Cover Story

Fresh Start

by Anna Purdy

Wednesday, June 22, 2011
By Anna Purdy
Photos by Robin May

Lafayette restaurants are gravitating toward local farms to stock their pantries, benefitting the consumer, the farmer, the environment and more.

Wednesday, June 22, 2011
By Anna Purdy
Photos by Robin May

Lafayette restaurants are gravitating toward local farms to stock their pantries, benefitting the consumer, the farmer, the environment and more.

Read any historical account, watch an old movie or listen to stories your grandparents tell you - at one time, pretty much anywhere in America, people had a butcher, a baker, a source for eggs, fruit and produce. Until Sam Walton stamped his foot in the middle of the U.S. and reached outward, there were no "big box stores." Not that those stores are inherently evil - I enjoy the toy section at Walmart like anyone else - there is no doubt that our very method of modern day hunting and gathering has changed significantly over the past 50 years, more differently than it has been at any time or place - ever.

Simply put, people used to go to the markets or their backyards, bought or gathered up what they wanted, went home and cooked. The grains eaten were watered with the same water they drank, the animals ate off the same land, and there was no forced distance between food and consumer.

In the past 20 years a movement has been slowly lumbering out of a hibernation caused by, of all things, progress. Advances in technology made the inevitable move toward the kitchen, and after a while it became not merely feasible but expected to have frozen strawberries waiting for you in your freezer. Mass production of food meant more people could be fed for less money - technology evolved to slaughter and pluck chickens, thousands in a single swoop of a blade and a hot water vat. This created a chasm between the everyday Joe and the food that nourishes him. Now the country is bridging that chasm in a movement most commonly known as farm-to-table.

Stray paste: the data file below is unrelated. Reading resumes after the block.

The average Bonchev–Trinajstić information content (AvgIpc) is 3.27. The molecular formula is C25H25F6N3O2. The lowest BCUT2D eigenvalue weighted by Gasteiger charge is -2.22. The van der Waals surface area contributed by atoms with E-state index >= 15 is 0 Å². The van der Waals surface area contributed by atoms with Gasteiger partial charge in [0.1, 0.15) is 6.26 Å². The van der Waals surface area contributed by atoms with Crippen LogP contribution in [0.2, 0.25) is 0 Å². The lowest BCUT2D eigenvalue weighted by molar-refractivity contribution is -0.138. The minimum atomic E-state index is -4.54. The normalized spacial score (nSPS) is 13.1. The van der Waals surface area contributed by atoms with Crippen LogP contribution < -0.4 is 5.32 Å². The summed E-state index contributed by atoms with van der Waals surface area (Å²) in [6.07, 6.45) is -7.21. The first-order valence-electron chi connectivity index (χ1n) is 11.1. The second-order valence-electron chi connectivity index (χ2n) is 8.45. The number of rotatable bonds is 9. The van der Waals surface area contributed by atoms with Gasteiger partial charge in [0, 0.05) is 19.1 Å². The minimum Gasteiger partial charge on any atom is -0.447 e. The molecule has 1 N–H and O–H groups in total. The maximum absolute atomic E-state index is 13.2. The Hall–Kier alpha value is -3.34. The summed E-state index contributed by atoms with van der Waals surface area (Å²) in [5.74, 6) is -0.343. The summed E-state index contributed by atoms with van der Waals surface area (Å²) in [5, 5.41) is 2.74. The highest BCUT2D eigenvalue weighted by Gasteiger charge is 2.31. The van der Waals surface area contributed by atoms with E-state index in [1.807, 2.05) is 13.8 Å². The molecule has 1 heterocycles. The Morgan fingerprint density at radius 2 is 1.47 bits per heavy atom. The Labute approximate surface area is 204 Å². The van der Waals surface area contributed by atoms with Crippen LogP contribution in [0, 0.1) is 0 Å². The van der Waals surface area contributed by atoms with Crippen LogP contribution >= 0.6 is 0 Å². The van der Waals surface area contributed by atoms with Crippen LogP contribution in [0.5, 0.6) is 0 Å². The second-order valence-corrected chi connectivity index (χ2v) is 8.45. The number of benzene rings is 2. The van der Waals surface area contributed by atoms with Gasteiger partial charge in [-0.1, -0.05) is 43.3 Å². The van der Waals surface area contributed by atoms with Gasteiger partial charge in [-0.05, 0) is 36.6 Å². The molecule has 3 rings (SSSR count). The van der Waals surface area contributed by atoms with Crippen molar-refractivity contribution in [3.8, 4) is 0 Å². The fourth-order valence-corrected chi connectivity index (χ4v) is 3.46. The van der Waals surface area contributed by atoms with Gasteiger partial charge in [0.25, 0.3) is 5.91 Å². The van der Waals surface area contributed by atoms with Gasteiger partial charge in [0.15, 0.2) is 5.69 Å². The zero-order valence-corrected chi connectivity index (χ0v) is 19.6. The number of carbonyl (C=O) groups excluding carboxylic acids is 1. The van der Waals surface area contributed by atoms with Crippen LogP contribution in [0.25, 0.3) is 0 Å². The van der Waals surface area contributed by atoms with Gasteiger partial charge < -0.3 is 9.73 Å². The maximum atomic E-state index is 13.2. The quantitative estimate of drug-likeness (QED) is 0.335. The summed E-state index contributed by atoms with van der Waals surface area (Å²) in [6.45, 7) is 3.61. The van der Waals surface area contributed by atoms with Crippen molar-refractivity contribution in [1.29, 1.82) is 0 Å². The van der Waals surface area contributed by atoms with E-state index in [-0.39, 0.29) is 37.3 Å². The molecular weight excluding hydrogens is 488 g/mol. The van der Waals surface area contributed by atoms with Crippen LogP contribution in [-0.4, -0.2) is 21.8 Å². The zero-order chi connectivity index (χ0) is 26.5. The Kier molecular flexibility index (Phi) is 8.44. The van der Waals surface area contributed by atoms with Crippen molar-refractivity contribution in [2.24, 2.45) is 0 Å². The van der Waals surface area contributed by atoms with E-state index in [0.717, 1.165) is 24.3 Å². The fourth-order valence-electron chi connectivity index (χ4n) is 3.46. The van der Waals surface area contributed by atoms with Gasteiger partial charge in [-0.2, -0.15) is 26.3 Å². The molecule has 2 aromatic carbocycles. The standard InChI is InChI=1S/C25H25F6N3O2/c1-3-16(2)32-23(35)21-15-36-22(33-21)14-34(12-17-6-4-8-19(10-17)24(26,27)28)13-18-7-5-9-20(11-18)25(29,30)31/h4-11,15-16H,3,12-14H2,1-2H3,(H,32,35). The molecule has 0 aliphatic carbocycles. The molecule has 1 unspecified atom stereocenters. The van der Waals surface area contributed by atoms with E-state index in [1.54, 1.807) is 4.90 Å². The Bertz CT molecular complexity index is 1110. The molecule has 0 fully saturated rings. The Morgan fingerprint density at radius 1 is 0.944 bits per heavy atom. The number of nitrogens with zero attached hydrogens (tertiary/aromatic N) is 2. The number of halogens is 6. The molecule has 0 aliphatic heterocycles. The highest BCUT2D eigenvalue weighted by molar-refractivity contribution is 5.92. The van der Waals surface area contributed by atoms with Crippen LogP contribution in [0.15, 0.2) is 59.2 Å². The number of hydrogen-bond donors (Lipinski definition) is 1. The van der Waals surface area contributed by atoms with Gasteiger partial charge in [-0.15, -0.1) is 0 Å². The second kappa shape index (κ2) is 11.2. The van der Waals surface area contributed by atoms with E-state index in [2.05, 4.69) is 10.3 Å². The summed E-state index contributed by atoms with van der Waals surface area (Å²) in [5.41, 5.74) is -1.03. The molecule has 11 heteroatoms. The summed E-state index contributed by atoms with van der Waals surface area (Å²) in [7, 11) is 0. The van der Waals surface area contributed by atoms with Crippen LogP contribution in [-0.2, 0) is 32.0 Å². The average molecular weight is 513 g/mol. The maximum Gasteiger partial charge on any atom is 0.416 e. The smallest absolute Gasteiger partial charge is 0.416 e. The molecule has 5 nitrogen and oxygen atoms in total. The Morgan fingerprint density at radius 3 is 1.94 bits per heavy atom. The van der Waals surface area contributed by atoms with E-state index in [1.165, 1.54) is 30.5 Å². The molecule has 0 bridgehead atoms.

This is a food revolution to some, a revival to others, and it has come to Lafayette by way of chefs like Manny Augello, whose father was a prominent chef in New York and New Orleans for 45 years, specializing in cucina povera, which is more succinctly a cooking method or philosophy that a chef uses seasonal, fresh ingredients and allows the land and the season to dictate the menu.

"I grew up in Sicily. Whenever you needed flour, you went to the mill; if you needed drinking water, you went to the fresh spring. Produce and meat aren't meant to come off the truck. Those things come from farmers," the Jolie's Louisiana Bistro executive chef says.

The gap is closing between purveyors and farmers and the restaurants in the area, and it isn't just at Jolie's; Catahoula's, Village Café and more fine dining establishments are seeking out small farmers to supply their kitchens.
So why is this movement taking hold now?

"We are a nation of a new generation, and our generation loves to answer questions," says Augello. "We have lost the way of the butcher shops and fish mongers. Our markets diminished and people turned to the corporate giants to provide them with what they needed. People see a label with pretty colors on it, maybe a nice depiction of a farm in a sunny setting, and to them that is good enough.

"I think people are tracing their steps back to the problem, and that usually leads them to the store shelves. It's the understanding that we have no idea what really is in our food," he adds, "and the alternative is to search out the true food growers and artisans, so this new' movement has been created, except, it's not new at all."

I went out to the Hub City Farmer's Market recently with Manny, Abi and Amelie Augello. The market has everything from fresh tamales to sunflowers, freshly baked goods and honey. Manny's wife Abi has her own business as a PR consultant and party planner. Amélie, not even a year old, is the family taste tester. I watch as Manny plunks a bundle of beets from the market next to Amelie in her stroller. Within a half hour, most of the beet's green has been gummed. So what's this about kids not liking their vegetables?